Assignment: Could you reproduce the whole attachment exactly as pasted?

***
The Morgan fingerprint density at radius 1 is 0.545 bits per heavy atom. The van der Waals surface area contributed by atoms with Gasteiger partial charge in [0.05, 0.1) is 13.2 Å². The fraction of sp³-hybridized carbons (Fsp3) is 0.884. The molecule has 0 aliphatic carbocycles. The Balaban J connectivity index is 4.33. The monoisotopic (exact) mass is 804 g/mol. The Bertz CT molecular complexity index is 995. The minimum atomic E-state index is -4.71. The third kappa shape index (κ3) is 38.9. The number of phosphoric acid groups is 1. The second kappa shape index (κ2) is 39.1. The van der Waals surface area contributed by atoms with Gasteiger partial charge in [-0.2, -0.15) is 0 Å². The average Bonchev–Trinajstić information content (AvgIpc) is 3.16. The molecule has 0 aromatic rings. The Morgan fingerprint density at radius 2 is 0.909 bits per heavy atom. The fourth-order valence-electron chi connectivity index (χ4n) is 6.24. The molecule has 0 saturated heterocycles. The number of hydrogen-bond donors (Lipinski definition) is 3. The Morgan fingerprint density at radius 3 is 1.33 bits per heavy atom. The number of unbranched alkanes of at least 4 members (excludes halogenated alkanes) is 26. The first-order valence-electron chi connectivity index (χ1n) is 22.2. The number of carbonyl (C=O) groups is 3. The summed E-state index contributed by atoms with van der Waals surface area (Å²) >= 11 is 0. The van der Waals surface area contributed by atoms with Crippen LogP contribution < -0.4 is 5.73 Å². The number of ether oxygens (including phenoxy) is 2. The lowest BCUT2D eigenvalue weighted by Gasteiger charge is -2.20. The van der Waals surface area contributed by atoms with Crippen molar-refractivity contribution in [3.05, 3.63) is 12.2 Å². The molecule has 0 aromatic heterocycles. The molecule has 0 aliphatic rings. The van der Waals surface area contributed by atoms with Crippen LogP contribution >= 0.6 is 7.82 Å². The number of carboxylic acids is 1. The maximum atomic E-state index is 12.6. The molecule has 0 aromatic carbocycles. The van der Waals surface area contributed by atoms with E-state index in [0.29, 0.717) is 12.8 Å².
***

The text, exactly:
The Morgan fingerprint density at radius 1 is 0.545 bits per heavy atom. The van der Waals surface area contributed by atoms with Gasteiger partial charge in [0.05, 0.1) is 13.2 Å². The fraction of sp³-hybridized carbons (Fsp3) is 0.884. The molecule has 0 aliphatic carbocycles. The Balaban J connectivity index is 4.33. The monoisotopic (exact) mass is 804 g/mol. The Bertz CT molecular complexity index is 995. The minimum atomic E-state index is -4.71. The third kappa shape index (κ3) is 38.9. The number of phosphoric acid groups is 1. The second kappa shape index (κ2) is 39.1. The van der Waals surface area contributed by atoms with Gasteiger partial charge in [-0.2, -0.15) is 0 Å². The average Bonchev–Trinajstić information content (AvgIpc) is 3.16. The molecule has 0 aromatic rings. The Morgan fingerprint density at radius 2 is 0.909 bits per heavy atom. The fourth-order valence-electron chi connectivity index (χ4n) is 6.24. The molecule has 0 saturated heterocycles. The number of hydrogen-bond donors (Lipinski definition) is 3. The Morgan fingerprint density at radius 3 is 1.33 bits per heavy atom. The number of unbranched alkanes of at least 4 members (excludes halogenated alkanes) is 26. The first-order valence-electron chi connectivity index (χ1n) is 22.2. The number of carbonyl (C=O) groups is 3. The summed E-state index contributed by atoms with van der Waals surface area (Å²) >= 11 is 0. The van der Waals surface area contributed by atoms with Crippen LogP contribution < -0.4 is 5.73 Å². The number of ether oxygens (including phenoxy) is 2. The lowest BCUT2D eigenvalue weighted by Gasteiger charge is -2.20. The van der Waals surface area contributed by atoms with Crippen molar-refractivity contribution in [3.05, 3.63) is 12.2 Å². The molecule has 0 aromatic heterocycles. The molecule has 0 aliphatic rings. The van der Waals surface area contributed by atoms with Crippen LogP contribution >= 0.6 is 7.82 Å². The number of carboxylic acids is 1. The maximum atomic E-state index is 12.6. The molecule has 0 aromatic carbocycles. The van der Waals surface area contributed by atoms with E-state index in [0.29, 0.717) is 12.8 Å².